By the time I started that, though, I'd already spliced it with an even earlier setting design idea that I'd briefly toyed with years before that featured floating islands rather than a solid world. I actually became disenchanted with this idea again fairly quickly, but because I'd started running an actual game with it, it was "frozen" in place for some time before I could officially yank it from my setting design ideas. (I think I might have even submitted a variation on that idea to Wizards of the Coast when they did the famous Setting Search that led to the publication of Eberron. I submitted two 1-page concepts, but I can't remember what either of them are anymore.) I also had completely ditched the Pleistocene megafauna at this point, for a more science fictional idea; that if this was another world, then why wouldn't it have completely alien lifeforms, except for people and whatever they may have had with them when they arrived. I even came up with a kind of quasi-magical Noah's Ark concept, probably borrowed from Raymond Feist's secret history of Kelewan and Midkemia, with people fleeing their homeworlds across the multiverse to set up new homelands in exile.

Despite the fact that two versions of early DARK•HERITAGE were actually run as games, the setting itself was still mostly undefined. Both games also played up the horror elements; the D&D variant even used the Call of Cthulhu sanity system and magic as is, and hints of a nasty secret history of the world were dropped all over the place. About this time I also started to become more familiar with Corey's version of Barsoom that I talked about earlier; I borrowed at least one idea from his still fledgeling story hour at that point; the idea of a giant sword that could kill undead. My version of it was not pleasant to use; not only did the sword actually bite the user and suck his blood with the nasty demon faces on its hilt, but it also whispered maddening blasphemies directly into his mind (each round it was used, it caused CON damage and forced Sanity checks until the poor user was a gibbering and possibly dying mess on the ground. It was definitely a weapon of last resort.)

It was the third iteration of DARK•HERITAGE that got the most development, ironically after the game had ended and I wasn't running anymore. One of the guys in my already "barely big enough to be viable" group moved out of state, and our local gaming ground to a halt. Another player in my group, who had another group that he gamed with which had also shrunk to non-viability proposed a merger of the two groups and he'd run the Dungeon Magazine campaign arc Age of Worms for us, so we did that, and it kept us busy for--literally--years. Meanwhile, I grabbed a new geography for DARK•HERITAGE based loosely on the Tarim Basin leg of the old Silk Road, and got really busy developing. This setting was the version of the setting that I tinkered with for a long time before finally making a major change to it. I never ran any games there, but I did write somewhere between 10,000 and 15,000 in an abortive attempt to craft a novel in that setting.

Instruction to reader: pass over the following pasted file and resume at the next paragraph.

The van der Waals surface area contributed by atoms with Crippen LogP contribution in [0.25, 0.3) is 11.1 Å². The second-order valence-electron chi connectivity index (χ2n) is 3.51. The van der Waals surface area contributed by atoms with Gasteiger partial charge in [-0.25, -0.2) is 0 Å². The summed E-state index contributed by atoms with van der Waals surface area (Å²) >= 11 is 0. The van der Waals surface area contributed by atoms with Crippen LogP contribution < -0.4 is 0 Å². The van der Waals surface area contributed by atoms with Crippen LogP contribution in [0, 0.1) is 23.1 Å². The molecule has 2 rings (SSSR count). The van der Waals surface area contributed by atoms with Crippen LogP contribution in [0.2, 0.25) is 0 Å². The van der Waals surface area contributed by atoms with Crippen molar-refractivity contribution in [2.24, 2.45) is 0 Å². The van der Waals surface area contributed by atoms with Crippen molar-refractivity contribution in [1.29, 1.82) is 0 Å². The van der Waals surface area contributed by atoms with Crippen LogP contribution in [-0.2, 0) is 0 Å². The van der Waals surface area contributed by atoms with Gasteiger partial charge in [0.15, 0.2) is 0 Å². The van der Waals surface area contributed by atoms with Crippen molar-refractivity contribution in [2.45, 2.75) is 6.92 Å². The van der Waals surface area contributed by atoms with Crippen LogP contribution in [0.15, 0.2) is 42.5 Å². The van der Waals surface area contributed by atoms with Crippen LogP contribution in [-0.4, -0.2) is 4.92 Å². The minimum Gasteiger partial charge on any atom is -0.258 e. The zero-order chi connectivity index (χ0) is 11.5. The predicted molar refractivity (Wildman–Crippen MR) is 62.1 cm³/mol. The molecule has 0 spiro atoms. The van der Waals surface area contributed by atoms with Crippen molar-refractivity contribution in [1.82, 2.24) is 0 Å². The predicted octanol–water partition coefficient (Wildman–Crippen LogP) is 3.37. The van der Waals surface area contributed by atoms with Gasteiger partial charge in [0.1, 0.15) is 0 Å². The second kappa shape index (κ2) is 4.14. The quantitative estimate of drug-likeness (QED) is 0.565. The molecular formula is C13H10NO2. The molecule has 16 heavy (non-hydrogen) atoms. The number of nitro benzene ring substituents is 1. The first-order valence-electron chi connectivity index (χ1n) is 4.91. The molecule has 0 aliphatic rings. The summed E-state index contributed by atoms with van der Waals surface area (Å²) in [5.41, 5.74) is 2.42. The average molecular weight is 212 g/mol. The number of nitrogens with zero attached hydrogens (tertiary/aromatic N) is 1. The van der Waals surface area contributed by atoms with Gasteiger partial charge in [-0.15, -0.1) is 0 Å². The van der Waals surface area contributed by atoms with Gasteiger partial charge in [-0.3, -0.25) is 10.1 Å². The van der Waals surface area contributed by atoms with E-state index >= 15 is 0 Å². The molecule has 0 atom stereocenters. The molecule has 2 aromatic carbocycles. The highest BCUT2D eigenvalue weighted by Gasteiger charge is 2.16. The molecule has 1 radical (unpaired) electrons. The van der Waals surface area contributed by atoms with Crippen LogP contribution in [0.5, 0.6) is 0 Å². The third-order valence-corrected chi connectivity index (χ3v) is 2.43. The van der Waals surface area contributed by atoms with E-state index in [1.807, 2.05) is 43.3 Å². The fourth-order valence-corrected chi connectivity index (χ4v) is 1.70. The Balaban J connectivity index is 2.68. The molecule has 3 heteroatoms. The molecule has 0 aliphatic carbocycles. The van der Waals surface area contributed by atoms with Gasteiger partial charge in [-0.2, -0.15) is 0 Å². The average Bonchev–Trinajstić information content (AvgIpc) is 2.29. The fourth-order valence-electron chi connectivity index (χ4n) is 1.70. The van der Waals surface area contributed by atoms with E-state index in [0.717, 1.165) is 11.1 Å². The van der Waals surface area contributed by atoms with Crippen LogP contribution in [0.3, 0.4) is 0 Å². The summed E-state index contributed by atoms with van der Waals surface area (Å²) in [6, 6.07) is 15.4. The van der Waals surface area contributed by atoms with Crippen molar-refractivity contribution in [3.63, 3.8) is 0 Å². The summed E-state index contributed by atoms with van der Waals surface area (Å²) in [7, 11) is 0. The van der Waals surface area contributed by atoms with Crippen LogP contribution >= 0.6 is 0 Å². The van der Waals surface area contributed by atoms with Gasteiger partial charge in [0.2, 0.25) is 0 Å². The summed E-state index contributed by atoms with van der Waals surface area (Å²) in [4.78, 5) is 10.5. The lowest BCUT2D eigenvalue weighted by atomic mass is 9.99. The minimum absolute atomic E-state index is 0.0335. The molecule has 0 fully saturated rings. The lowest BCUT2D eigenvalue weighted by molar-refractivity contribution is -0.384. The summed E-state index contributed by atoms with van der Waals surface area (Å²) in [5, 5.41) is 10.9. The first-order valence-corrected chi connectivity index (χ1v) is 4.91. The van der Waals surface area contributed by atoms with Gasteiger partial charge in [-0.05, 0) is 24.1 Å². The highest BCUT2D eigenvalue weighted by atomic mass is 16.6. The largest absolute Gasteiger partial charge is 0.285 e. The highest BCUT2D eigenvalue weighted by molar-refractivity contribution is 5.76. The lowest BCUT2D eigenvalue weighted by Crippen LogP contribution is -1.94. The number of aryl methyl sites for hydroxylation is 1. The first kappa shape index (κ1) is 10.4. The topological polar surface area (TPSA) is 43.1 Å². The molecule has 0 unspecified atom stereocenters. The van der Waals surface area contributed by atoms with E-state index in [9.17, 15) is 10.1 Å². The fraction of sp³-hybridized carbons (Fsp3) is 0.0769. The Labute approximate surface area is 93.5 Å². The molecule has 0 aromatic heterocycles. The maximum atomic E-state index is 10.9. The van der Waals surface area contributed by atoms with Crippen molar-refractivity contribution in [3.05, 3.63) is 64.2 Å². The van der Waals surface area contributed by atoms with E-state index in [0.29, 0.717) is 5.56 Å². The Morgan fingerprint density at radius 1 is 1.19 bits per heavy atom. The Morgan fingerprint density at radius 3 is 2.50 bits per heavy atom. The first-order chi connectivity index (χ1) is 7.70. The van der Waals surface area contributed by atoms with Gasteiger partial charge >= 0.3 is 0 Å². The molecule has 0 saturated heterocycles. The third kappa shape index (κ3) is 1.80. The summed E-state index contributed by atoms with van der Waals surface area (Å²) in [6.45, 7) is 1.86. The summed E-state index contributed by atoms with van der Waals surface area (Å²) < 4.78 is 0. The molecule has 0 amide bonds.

While the final version of DARK•HERITAGE owes much of its content to another stream altogether, a lot of content also comes from this stream too; enough so that I kept the name even. Ironically, in many ways, the most developed parts of it, and the parts that were actually used in real games are perhaps a bit more lightly borrowed from than the old Bloodlines version of the setting; it's first real iteration. The steampunk elements have been dramatically reduced, and a lot of the ideas I had for big conspiracies and secret history have been shown the door (not the concept, just the specific ideas I had at this point.) My conceit of making it more of a Weird Tale than a fantasy setting, with overt science fictional (or at least planetary romance) borrowings also was thrown out. However, a lot of the detail, including most of the specific placenames, kingdoms, cities, empires, etc. were created for early DARK•HERITAGE settings, and got later re-used. A lot of these micro-elements come from this stream and were simply lifted up as is and placed into their new homes in the current version of DARK•HERITAGE.

And of course, I also further refined my ideas of tone, of theme and of rules in this crucible; all of these also reached their final versions in this stream before migrating into the one that I'm still working with. Both my d20 Past and my D&D variations of "acceptable" rulesets to use for DARK•HERITAGE were developed in this stream, and I still remain wishy-washy about which I like better. And of course, the many anti-D&Disms that DARK•HERITAGE still retains; the races the classes, the magic, the paradigm about what adventurers do, etc. all started here and were imported as is.